• Subacute LBP is defined as pain that does not radiate below the knees with current symptoms that have been present 4-12 weeks from onset.

  • Chronic LBP is defined as pain that does not radiate below the knees with current symptoms that have been present greater than 12 weeks.

  • The Philadelphia Panel evaluated the literature on the treatment of LBP and assigned Grades of Recommendation based on the clinical importance of the studies, statistical significance of the findings, and the study design. [3] Randomized control trials with statistically significant findings were assigned an A grade. Any study design without clinically significant findings but thought to have been worth performing was assigned a D grade. Grades of Evidence were assigned to the various studies. The highest grades were I for randomized control trials and III for the opinions of respected authorities.

    • For LBP of less than 4 weeks duration, the Philadelphia Panel found poor evidence (grade C) to include or exclude therapeutic exercises, traction, ultrasonography, or TENS. Return to work was strongly encouraged.

    • For LBP of 4-12 weeks duration, the Philadelphia Panel found good evidence for the inclusion of therapeutic exercise and manual traction.

    • For LBP of greater than 12 weeks' duration, the Philadelphia Panel found good evidence for the inclusion of therapeutic exercises, therapeutic ultrasonography, and electromyographic biofeedback. These treatments were positive interventions for achieving adequate pain control, increasing functional activities of daily living, and promoting return to work.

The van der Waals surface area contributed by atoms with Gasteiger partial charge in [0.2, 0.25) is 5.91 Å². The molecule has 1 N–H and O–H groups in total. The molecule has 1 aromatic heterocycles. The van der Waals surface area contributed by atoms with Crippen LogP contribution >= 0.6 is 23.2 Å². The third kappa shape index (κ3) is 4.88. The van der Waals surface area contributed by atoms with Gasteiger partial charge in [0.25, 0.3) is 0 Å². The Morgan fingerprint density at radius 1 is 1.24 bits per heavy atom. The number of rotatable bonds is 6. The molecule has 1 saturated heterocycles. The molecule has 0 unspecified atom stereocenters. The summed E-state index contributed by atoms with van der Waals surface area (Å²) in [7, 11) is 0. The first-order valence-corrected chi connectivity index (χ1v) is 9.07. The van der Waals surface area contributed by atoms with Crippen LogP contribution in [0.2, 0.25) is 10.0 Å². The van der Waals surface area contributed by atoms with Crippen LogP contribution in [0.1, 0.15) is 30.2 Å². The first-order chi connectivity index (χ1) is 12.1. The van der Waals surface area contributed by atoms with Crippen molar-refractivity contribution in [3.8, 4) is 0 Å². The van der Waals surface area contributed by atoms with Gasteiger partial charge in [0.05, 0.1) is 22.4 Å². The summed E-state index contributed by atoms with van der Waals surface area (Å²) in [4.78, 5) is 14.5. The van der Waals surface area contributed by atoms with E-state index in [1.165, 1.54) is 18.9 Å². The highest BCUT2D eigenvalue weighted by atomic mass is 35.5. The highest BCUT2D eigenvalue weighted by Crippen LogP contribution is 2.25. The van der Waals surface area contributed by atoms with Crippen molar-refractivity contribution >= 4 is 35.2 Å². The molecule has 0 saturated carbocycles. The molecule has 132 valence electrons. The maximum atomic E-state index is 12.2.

• Evidence-based clinical practice guidelines from the American Pain Society (APS) for patients with chronic low back pain describe the use of interventional diagnostic tests and therapies, surgeries, and interdisciplinary rehabilitation. [35]

    • Practice guidelines for nonradicular pain

      • Interdisciplinary rehabilitation that emphasizes cognitive-behavioral approaches should be considered for patients who fail to respond to usual interventions.

      • Provocative diskography (in which material is injected into a disk nucleus to reproduce the patient's typical pain) is not recommended.

      • Facet joint corticosteroid injection, prolotherapy (stimulation of an inflammatory response through repeated injections of irritant material), and intradiskal corticosteroid injection are not recommended.

      • Degenerative spinal changes and persistent, disabling symptoms should lead to discussion and shared decision-making regarding surgery or interdisciplinary rehabilitation. (The evidence is insufficient to weigh the risks and benefits of vertebral disk replacement in these patients.)

    • Practice guidelines for persistent radiculopathy

      • For patients with herniated disks, the use of epidural steroid injection should be discussed. [36]

      • For patients with herniated disks and disabling leg pain from spinal stenosis, surgical options should be discussed.

      • For patients with persistent pain after surgery, the risks and benefits of spinal cord stimulation should be discussed.